Religious and civil law are separate, and “evil” civil law should be resisted out of conscience even as other laws are complied with “even when we disagree with them.” As to marriage, the Catholic Church hires and provides spousal benefits to employees whose marriages are not recognized as valid under church law.
          “It seems to me, therefore, that even if we do not believe that gay marriage ever could or should be allowed in the church, we could live with a provision that allows civil marriage of gay and lesbian couples,” Lawrence added.  “Personally, however, I will go farther than that.”
          The Catholic pastor noted changes enacted a half century ago by the Second Vatican Council, and noted that the church might eventually “come to recognize the total, exclusive and permanent union of gay and lesbian couples as part of the sacrament of matrimony.”

Minnesota voters reject marriage amendment
November 7, 2012

THE REV. MICHAEL TEGEDER, Minneapolis – writes –  
As a priest of the Archdiocese of St. Paul and Minneapolis, I would ask our archbishop, John Nienstedt, to prayerfully consider stepping down from his office. It would be healing for our state and our church and would show some magnanimity on his part. His misguided crusade to change our Constitution, spending more than a million dollars and, more importantly, much goodwill, has been rejected. Elections have consequences.
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Marriage amendment: There's no single 'Catholic view' on this vote – 10/20/12
          Last fall, Nienstedt told priests and deacons that he expected them to support the marriage amendment and that "there ought not be open dissension on this issue."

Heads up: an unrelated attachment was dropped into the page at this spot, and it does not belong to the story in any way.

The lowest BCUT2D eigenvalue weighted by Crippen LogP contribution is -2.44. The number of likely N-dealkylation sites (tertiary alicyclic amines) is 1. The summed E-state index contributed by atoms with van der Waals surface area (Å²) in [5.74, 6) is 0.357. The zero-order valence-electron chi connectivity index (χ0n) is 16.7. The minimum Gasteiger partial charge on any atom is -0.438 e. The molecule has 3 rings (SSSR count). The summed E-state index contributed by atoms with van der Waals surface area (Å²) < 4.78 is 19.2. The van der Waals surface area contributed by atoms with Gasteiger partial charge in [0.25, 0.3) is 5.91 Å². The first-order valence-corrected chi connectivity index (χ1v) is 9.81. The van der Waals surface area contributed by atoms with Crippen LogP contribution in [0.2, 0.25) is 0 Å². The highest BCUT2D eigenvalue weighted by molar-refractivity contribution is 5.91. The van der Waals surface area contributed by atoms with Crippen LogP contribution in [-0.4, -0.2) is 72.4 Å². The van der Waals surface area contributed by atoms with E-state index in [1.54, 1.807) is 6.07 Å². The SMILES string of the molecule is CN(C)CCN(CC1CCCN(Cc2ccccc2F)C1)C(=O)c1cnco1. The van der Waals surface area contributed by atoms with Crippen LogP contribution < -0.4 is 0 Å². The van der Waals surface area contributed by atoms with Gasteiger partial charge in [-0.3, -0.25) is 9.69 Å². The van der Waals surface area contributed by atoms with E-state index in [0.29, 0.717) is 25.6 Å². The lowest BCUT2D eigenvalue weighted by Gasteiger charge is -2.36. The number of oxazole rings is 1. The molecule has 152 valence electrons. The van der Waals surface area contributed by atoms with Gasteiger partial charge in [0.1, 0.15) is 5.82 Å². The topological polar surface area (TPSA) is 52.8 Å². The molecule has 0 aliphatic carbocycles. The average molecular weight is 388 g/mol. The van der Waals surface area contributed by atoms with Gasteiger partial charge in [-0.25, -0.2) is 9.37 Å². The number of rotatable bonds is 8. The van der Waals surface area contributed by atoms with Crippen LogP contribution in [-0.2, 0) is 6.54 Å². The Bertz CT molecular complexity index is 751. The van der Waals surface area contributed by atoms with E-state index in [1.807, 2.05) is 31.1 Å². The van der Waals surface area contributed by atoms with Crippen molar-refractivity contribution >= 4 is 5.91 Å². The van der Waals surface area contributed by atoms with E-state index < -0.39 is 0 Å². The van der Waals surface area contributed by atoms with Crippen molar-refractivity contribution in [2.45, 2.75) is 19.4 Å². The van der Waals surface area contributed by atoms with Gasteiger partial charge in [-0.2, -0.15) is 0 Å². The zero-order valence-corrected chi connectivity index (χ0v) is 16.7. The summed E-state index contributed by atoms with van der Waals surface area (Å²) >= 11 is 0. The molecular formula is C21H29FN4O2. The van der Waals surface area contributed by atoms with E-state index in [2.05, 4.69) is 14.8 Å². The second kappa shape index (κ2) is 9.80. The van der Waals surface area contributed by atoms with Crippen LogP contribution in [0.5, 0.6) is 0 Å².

He had more specific instructions for the Rev. Mike Tegeder, priest at St. Frances Cabrini Church in Minneapolis who's been a rare internal, public critic of the church on this issue.
          "If you choose not to offer your resignation, but continue to act openly or speak publicly about your opposition to Church teaching, I will suspend your faculties to exercise ministry and remove you from your ministerial assignments," Nienstedt wrote to Tegeder in a letter last November.
          Asked why the archbishop hasn't removed Tegeder, given the priest's continued public criticism, spokesman Jim Accurso said the archdiocese doesn't comment on personnel matters. More generally, Accurso said, "we are not aware of a single incident where the conduct of an employee regarding the marriage amendment has raised the issue of discipline." …

          Seated at a St. Paul coffee shop last week, the Rev. Thomas Garvey opens a book containing the documents of Vatican II and points to a passage. "Conscience is the most secret core and sanctuary of a man. There he is alone with God, whose voice echoes in his depths," the text reads.